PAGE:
Celebrating CEOs with ADHD
Some of the most powerful, creative, successful, and change-making people out there are CEOs with ADHD.
As part of our June celebration series, we are highlighting CEOs with ADHD because we think it’s important to provide role models. Children and families struggling to navigate ADHD diagnosis or treatment often worry about what diagnosis will mean for their future. Thankfully, the evidence points to positive outcomes for those who are able to receive the right combination of treatment and support.
Some executives even see their ADHD as a superpower. Before we introduce you to a few inspirational executives, here’s a quick list of ADHD Superpowers to get you inspired.
- Effective in a crisis
- Extremely creative
- Highly intuitive
- Super starter
- Laser vision
It’s no wonder that CEOs with ADHD often see their ADHD as a superpower — the same thing that makes it impossible to focus on areas of little interest, makes it possible to multi-task, laser-focus, and think outside the box. Here are a few inspirational CEOs and what they have to say about living and succeeding with ADHD.
CEOs with ADHD
Jeanne Sahadi wrote this article for CNN — ADHD isn’t a career killer. Just ask these executives. In it, Sahadi revisits Jenny Dearborn’s childhood.
Jenny Dearborn remembers as a kid in the 1980s being told to leave class and run laps around her school to burn off her excess, fidgety energy.
“The more I moved my body, the easier it was to focus my mind. If I forced myself to sit still, my mind would race and my hearing would be affected,” Dearborn said.
Because of Dearborn’s academic struggles, she had trouble getting into a 4-year school. In fact, she began her academic career at a community college. It was during her time there that she pursued diagnosis. She described being “relieved” and “angry” about her diagnosis. Relieved that she had answers, but angry at everybody who had doubted and dismissed her over the years.
She channeled her energy into becoming a Silicon Valley executive.
But between diagnosis and success, there was a long struggle. She often masked and hid the truth about her ADHD.
Before she went public, Dearborn, 49, spent years accommodating her condition by, among other things, standing during meetings. If asked why, she’d lie and say her kids kept her up all night and that she’d fall asleep if she sat down.
She’d also require her employees to keep emails very short. “When I’d get a long email, I wouldn’t even read it. I’d send it back and say whatever you’re telling me you have to tell me more succinctly. They just thought I was a super busy executive,” Dearborn said.
Ultimately, Dearborn started sharing about her ADHD because she knew it would be an inspiration to others. She was right.
“Bill Gates” is a name we all recognize. But it’s not commonly known that Gates is another CEO with ADHD. Like many others who have trouble focusing on areas of little interest, Gates has been quoted to say he has “trouble learning new things.” It seems preposterous to think that Bill Gates, computer genius, has trouble learning new things, but it’s true! And it’s important to note because, for many, the difference between success and intense struggle, is environment. Having a supportive environment can make all the difference, and what we mean by “supportive” is this — encouraging individuals to focus on areas where they naturally excel rather than forcing focus in other areas.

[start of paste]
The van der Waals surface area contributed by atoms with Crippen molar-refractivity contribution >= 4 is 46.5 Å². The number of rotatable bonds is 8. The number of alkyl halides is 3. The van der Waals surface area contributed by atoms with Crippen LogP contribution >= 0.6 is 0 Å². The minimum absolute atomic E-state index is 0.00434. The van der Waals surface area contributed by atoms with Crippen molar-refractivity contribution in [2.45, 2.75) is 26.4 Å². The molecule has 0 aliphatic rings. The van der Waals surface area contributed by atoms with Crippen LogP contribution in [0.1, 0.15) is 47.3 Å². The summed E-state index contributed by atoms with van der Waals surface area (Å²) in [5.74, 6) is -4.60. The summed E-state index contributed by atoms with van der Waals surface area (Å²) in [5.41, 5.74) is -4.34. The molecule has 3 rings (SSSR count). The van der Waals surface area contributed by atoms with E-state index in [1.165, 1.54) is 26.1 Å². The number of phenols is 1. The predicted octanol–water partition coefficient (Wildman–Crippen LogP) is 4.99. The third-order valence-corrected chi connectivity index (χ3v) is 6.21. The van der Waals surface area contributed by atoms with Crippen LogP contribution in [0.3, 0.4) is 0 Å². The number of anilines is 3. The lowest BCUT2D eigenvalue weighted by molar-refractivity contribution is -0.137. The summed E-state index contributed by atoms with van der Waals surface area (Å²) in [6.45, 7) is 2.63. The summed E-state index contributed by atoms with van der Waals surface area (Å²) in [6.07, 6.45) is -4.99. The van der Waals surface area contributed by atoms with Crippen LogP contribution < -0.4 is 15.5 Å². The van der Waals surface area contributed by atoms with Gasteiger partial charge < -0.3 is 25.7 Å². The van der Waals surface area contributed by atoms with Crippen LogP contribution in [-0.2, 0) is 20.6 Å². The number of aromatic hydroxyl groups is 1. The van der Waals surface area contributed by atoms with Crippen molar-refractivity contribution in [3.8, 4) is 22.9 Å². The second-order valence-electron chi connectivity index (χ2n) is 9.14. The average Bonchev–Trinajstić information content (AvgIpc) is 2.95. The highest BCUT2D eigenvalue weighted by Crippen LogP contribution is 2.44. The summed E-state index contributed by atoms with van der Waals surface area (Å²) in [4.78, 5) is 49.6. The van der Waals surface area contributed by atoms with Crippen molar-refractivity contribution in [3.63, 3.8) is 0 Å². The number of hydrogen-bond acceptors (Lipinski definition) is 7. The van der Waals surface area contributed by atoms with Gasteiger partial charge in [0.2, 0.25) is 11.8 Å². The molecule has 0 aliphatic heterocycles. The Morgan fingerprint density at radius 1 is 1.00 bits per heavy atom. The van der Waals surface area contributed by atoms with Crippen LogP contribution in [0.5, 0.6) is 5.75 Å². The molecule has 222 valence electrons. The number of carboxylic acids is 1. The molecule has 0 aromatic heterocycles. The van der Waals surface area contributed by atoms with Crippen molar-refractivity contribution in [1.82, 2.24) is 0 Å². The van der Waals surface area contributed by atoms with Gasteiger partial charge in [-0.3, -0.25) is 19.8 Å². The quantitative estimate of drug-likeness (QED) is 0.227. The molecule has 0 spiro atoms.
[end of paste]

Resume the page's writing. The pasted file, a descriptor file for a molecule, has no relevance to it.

To learn more about his journey from college dropout to mega-billionaire, take a look at this interview for Financial Review.
Sir Richard Branson
In part because of his dyslexia and attention-deficit/hyperactivity disorder (ADHD), Richard confessed that he had “no understanding of schoolwork whatsoever.” His IQ? Abominable. His only success in school? Sports.
Before he turned 16, Richard dropped out. He was done with school, interested in some things, all things, no things and random things. He pursued them with reckless abandon. What does a 16-year-old do when he’s not in school? For that matter, what does an adult with ADHD do when he or she takes the lid off life and lives on his or her own terms?
This narrative is one we’ve heard before — trouble in school, difficulty learning, trouble staying focused, super successful CEO.
What’s the difference between surviving and thriving with ADHD
So, what’s the difference between those who thrive with ADHD and those who struggle? Well, the truth is, the struggle is real for everybody who lives with ADHD. The real difference is whether or not a support system and treatment plan is in place.
How to help your child succeed with ADHD
It may be summer now, but kiddos will be back in school in no time. This is a great opportunity for you to make some plans for how to collaborate with your child’s school and teachers in the fall. Here are a few resources to help plan ahead …
Resources to help kids with ADHD succeed
- What kids of support do kids with Autism need? Mapping out your network.
- Parent-teacher collaboration: How to make the most out of your relationship.
- Help! I disagree with the school evaluation.
We’re Here to Help
You don’t have to do this alone. Schedule a FREE 20-minute discovery session for help sorting through the complexities of your individual child. Start getting support for your family’s unique path and learn more about our coaching and consultation options.